Everyone has IoT devices now, whether an Alexa device, smart thermostat or an entire smart warehouse. Are these devices protected? What easier attack vector than hacking into an endpoint and stealing sensitive data or dropping in ransomware?
Ubuntu Core 20
IoT devices are vulnerable to attacks, and many are not sufficiently secured. Canonical can help manufacturers deploy its Ubuntu Core 20 with advanced security features to protect those devices from attack.
The recent Core 20 release has two key highlights. The first is heightened endpoint security with two key new features, Secure Boot and Full Disk Encryption. The second innovation is Smart Start, a go-to-market service for enterprise or start-up OEMs that want to build and commercialize smart devices without internal expertise. Canonical offers this out-of-the-box solution with Ubuntu Core 20 because the requirements for commercial-grade security on IoT are rapidly increasing.
In the EU, the principle of cybersecurity by design and default is stipulated in the Cybersecurity Act. Many of Canonical’s customers and innovators struggle to implement some of these capabilities. Canonical wants to offer these customers and the broader IoT market Ubuntu Core 20’s advanced security capabilities out of the box. This means that developers can focus on building and deploying applications.
Two key features of Core 20 that Ubuntu’s customers in the community struggle to implement were Secure Boot and Full Disk Encryption; now it is available out of the box, anyone who wants to use it can activate it at the push of a button.
What Are the New Features?
Secure Boot guarantees and verifies the authenticity of the software installed on your devices at every boot. Why is that important? Because IoT devices are distributed and dispersed everywhere and are physically accessible. A bad actor could easily find their way into those IoT devices and alter the software on the device. Secure Boot precludes that by verifying that the boot originates from the device manufacturer. This is offered free with Ubuntu Core 20.
The second key security feature is Full Disk Encryption. This is again the same scenario as the uses for Secure Boot; devices dispersed in the field but running privacy-sensitive or business-sensitive applications with secrets stored on the device, such as private data like video or audio recordings. Camera applications or gadgets like Alexa devices fall under this category. This data needs to be protected because they are easily accessible, and the data can quickly be hijacked. Canonical’s Core 20 encrypts this data on the disc so that bad actors cannot manipulate the devices and extract sensitive data from the device.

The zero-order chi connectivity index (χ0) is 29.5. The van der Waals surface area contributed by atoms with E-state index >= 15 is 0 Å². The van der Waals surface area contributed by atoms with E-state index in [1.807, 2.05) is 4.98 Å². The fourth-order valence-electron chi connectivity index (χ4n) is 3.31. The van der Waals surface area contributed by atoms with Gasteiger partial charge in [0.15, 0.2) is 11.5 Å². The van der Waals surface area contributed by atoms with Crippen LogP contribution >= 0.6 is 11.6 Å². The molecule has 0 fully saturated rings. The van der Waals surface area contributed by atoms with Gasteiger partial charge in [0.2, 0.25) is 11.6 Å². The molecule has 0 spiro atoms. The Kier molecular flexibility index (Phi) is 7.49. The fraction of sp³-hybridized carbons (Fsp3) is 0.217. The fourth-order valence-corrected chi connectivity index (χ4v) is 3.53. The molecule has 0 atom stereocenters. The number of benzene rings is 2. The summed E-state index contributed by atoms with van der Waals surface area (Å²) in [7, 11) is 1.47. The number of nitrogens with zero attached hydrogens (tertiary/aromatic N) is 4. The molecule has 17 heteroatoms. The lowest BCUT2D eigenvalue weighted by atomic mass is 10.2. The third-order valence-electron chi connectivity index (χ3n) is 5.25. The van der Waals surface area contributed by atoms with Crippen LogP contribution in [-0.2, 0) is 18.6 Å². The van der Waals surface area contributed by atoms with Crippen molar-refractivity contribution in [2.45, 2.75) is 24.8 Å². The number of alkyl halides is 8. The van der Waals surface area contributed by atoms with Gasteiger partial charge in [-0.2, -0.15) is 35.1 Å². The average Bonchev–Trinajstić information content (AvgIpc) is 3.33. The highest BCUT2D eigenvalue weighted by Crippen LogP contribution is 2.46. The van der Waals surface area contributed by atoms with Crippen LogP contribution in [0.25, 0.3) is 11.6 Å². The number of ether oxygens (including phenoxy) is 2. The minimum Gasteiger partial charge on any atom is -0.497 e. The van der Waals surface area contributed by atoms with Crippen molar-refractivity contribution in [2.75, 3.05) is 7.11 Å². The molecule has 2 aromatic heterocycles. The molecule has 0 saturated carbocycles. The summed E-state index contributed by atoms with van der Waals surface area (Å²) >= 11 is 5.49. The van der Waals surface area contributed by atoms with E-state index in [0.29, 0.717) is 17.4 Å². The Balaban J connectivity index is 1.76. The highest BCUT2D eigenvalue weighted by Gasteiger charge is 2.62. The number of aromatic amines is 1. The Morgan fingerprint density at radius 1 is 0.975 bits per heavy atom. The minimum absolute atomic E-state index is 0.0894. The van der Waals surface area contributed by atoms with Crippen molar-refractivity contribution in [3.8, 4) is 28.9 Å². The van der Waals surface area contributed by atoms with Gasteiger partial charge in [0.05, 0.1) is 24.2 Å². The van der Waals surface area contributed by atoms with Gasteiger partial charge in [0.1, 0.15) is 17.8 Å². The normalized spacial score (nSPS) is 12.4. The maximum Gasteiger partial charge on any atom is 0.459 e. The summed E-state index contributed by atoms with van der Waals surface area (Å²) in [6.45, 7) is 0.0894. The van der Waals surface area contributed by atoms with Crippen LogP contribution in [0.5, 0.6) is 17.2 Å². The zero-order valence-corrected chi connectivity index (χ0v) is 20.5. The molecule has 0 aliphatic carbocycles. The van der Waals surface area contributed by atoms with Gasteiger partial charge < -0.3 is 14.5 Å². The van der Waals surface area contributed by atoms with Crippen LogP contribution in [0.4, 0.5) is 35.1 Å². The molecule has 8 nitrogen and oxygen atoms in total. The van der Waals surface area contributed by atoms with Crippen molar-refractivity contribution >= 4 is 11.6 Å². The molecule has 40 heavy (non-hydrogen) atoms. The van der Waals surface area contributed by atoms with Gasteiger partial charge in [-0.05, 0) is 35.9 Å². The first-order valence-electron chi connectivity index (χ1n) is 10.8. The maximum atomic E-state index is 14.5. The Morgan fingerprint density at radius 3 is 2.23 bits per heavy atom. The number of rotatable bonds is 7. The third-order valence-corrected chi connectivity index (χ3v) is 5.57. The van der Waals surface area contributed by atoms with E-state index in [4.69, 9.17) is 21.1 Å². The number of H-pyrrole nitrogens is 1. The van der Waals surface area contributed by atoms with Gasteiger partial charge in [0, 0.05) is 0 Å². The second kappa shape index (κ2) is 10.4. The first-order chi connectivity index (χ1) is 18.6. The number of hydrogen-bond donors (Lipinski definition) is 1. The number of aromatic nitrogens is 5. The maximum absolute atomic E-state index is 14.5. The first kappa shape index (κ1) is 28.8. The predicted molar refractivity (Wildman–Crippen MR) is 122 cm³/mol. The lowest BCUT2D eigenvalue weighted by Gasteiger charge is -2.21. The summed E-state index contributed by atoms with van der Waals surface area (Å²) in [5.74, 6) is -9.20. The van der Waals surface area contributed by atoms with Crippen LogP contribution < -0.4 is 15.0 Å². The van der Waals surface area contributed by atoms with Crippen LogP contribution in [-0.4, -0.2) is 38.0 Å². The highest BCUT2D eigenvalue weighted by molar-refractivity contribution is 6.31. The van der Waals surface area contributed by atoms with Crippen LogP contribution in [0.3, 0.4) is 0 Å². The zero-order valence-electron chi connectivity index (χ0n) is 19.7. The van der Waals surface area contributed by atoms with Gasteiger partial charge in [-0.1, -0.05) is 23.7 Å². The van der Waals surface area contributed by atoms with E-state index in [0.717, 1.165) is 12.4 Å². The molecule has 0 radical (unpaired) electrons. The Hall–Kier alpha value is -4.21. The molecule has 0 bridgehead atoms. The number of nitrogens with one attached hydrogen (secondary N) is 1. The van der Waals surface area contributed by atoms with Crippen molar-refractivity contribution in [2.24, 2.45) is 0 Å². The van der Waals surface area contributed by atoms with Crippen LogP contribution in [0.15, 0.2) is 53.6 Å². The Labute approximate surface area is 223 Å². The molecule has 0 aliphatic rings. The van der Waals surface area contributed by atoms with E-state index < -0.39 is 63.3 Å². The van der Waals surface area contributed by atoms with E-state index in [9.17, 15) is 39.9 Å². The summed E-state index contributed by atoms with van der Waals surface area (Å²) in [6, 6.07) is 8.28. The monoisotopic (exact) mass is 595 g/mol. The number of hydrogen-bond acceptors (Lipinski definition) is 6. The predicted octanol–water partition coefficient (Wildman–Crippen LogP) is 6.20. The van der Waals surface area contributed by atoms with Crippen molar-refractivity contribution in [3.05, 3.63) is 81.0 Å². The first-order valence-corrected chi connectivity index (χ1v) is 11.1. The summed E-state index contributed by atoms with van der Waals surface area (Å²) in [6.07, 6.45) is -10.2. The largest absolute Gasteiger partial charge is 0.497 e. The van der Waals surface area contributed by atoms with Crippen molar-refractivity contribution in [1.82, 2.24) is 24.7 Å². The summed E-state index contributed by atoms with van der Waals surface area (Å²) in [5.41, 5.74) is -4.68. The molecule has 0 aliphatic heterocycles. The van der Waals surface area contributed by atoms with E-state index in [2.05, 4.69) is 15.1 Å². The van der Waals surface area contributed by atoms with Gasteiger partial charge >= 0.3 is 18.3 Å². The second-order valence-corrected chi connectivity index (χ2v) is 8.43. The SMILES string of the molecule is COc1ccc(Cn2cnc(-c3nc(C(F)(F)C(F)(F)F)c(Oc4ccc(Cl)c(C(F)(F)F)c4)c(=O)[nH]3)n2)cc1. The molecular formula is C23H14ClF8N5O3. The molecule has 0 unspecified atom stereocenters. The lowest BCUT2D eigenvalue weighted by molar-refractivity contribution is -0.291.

Ubuntu Core 20 also includes a recovery system that makes it easy to back up a device configuration to recover the devices quickly. The recovery can even happen remotely.
Many enterprises are undergoing a digital transformation, and IoT is part of that digital transformation. There are a broad range of Ubuntu customers from every industry, and many see the value in IoT but don’t necessarily have the expertise. For example, a manufacturer of smart glasses doesn’t necessarily have a Linux team in house and may not want to invest the CAPEX to have one for just one smart device in its product line.
Not have the right IoT on hand was a barrier to entry for many companies interested in developing smart devices. Hence Ubuntu’s Smart Start, a new release of its expertise as-a-service, will allow companies to develop IoT capabilities, build intelligent devices, and go to market with these devices using Ubuntu’s developers.
Device manufacturers will become more aware of the need to build for updatability, extend their lifespan, and adhere to regulations – in the EU in particular. Once IoT device manufacturers realize the necessity of updatability, Ubuntu’s Smart Start may be their go-to solution.
The Ubuntu Core 20 difference
Ubuntu Core 20 is the IoT release using snap instead of apt for package management. The Ubuntu Core 20 operating system is built with security also embedded thanks to snaps. The OS is built for developer productivity because everything is containerized, modularized, composable – because of snaps.
Comparing this to other Linux’s, most are more monolithic in software architecture. With Ubuntu Core 20, there are mechanisms for software updates over the air. All of this is offered out of the box, while other Linux distribution users have to build all infrastructure and features. Ubuntu Core supports Arm, x86, and many other architectures.
Ubuntu’s Core 20 is one of its key innovations, and it is bringing a security guarantee to the IoT sphere.